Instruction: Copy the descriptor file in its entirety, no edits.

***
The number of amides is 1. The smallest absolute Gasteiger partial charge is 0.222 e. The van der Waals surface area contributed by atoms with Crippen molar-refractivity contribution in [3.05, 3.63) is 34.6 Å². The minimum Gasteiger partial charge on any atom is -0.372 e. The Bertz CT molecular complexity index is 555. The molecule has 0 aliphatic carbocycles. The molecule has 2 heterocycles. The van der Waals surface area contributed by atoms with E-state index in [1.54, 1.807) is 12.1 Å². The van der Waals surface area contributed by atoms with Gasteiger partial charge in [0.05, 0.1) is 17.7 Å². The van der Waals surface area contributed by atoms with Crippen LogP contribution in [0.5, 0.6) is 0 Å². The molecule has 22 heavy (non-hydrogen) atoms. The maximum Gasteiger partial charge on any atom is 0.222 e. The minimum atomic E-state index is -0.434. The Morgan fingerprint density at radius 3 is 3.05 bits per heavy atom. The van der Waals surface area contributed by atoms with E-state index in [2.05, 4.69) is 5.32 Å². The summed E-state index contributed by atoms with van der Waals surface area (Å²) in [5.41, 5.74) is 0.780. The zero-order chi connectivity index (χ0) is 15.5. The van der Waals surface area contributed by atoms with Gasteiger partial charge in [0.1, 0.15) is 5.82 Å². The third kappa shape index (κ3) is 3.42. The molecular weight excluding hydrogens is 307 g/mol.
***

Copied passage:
The number of amides is 1. The smallest absolute Gasteiger partial charge is 0.222 e. The van der Waals surface area contributed by atoms with Crippen molar-refractivity contribution in [3.05, 3.63) is 34.6 Å². The minimum Gasteiger partial charge on any atom is -0.372 e. The Bertz CT molecular complexity index is 555. The molecule has 0 aliphatic carbocycles. The molecule has 2 heterocycles. The van der Waals surface area contributed by atoms with E-state index in [1.54, 1.807) is 12.1 Å². The van der Waals surface area contributed by atoms with Gasteiger partial charge in [0.05, 0.1) is 17.7 Å². The van der Waals surface area contributed by atoms with Crippen LogP contribution in [0.5, 0.6) is 0 Å². The molecule has 22 heavy (non-hydrogen) atoms. The maximum Gasteiger partial charge on any atom is 0.222 e. The minimum atomic E-state index is -0.434. The Morgan fingerprint density at radius 3 is 3.05 bits per heavy atom. The van der Waals surface area contributed by atoms with E-state index in [2.05, 4.69) is 5.32 Å². The summed E-state index contributed by atoms with van der Waals surface area (Å²) in [5.41, 5.74) is 0.780. The zero-order chi connectivity index (χ0) is 15.5. The van der Waals surface area contributed by atoms with Gasteiger partial charge in [0.1, 0.15) is 5.82 Å². The third kappa shape index (κ3) is 3.42. The molecular weight excluding hydrogens is 307 g/mol.